To see the full original newsletter with all the photos click here to get the pdf: January 2015 Newsletter
NEXT MEETING: January 13 @ 7:30 @ 9th and Lincoln
Program: New Introductions slides from ADS. Whet your appetite on the treasures in our futures. Who will bring the first treats of the year????
FINE FEAST; PLAYFUL PREDATION
Arriving an hour early, Tinnee, Pat, Devorah and Bill aligned our banquet tables and belaid them with seasonal decorations. Jenna set up the bar with wine from Erik and sodas from Pam and Larry. She essayed a ham in Erik’s stead and it disappeared in a swallow. We chose from several quiches, including Janet’s especially fluffy, cheesy, spinachy one. Pizzas abounded, too. Thank goodness Devorah rustled up the sole vegetable: purple cabbage in yogurt sauce. Ens, we love you for your home-rolled lumpia. Many revelers nabbed several BEFORE festivities officially got under way. Discerning palates commented on the quirky bite of Deborah’s chicken curry and Rosa’s green pasta-with-a-kick. We picked Lola’s turkey down to a soup-starter carcass. Baked in San Jose, Ken’s shortbread/chocolate/nuts confection crashed many restraint resolutions. Darkly dense, Bill’s persimmon bread truly satisfied.
THE ART OF THE STEAL . . .
As the High Priestess of Predation, Deborah ring mastered 35 gardeners indulging their inherent larceny. Mike unveiled an early surprise, a humongous ceramic toad complete with batteries for sonorous ribbitting. To his amazement, not only did someone steal it from him, but it was stolen yet again to join the frozen status of the two pairs of loppers, fancy coffee mugs, the narcissi, poinsettia, Super Bloom, garden gloves, Chinatown wide handled scissors, and a sparkling red stiletto slipper wine holder. A gorgeous framed Fern Irene moved around the room to soon settle in the Arctic zone. Jenna should have worn a pedometer to clock her steps as she represented Shelly and Nicholas as well as herself, stealing and being stolen from so many times. Thank you to everyone who brought such compelling gifts, especially the ones wrapped to confuse. Ha!
Let the games begin
. . . AND THE FRUITS OF THEIR LARCENOUS LABOR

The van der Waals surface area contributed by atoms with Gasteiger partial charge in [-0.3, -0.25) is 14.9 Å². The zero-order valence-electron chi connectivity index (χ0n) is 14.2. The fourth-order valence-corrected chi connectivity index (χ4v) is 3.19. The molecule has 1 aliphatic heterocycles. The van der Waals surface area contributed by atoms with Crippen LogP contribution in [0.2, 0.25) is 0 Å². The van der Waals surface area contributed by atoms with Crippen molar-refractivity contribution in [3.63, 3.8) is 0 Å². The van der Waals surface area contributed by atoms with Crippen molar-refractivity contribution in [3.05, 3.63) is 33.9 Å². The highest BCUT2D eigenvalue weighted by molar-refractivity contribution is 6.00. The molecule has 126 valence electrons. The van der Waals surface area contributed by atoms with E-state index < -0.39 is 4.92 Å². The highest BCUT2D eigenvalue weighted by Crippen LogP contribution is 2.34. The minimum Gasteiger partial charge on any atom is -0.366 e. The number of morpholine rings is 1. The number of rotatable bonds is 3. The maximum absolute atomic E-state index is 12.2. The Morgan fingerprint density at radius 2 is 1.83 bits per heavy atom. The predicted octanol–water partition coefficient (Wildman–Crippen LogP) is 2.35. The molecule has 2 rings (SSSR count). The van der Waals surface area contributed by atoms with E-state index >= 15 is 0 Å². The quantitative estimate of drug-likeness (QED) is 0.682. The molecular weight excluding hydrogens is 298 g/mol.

. . . and Scott
Leo cleans up
Colleen’s shear excitement
Loppers for Tony . . .
Jaime needs a bigger napkin to hide his treasure
Susan and . . .
Pat’s colorful find
. . . Ken score gloves
They gathered to talk, eat and steal;
everyone wondered who’d get the best deal.
The food was delicious, the gifts abounded,
and for the frog Mike was surprisingly hounded.
By the time it was over, there were smiles all around,
with gloves and wine, loppers and plants for the ground.
Another great party, though our Santa was AWOL,
look for him in 2015, when we gather one and all.
The friendship we share at the Christmas galas,
is rivaled only by our obsession with our beloved Dahlias.
Baker Bill’s Big Black Box
Gino looking for advice
There’s plotting afoot
Flashback to Christmas 2013- look for Santa and helper to return in 2015
Craig hijacks hydrangeas
Devorah reports that 20 people turned in their membership forms at our holiday party, thereby receiving three raffle tickets EACH. If you get yours in by the January meeting, you will still receive 2 raffle tickets. If you send it in to Devorah and she receives your membership form by Jan. 31, you will earn one raffle ticket. Devorah will draw the three winners at our February meeting. First prize: $25 gift certificate to our tuber sale; second prize, $20 gift certificate; third prize $15. You need not be present at the February meeting to win. All certificates are redeemable at our Tuber Sale the third weekend in April. Click here for the membership form.
I wondered if I can write my dues as a dependent expense
Devorah’s present to all who renewed – raffle tickets to the tuber sale!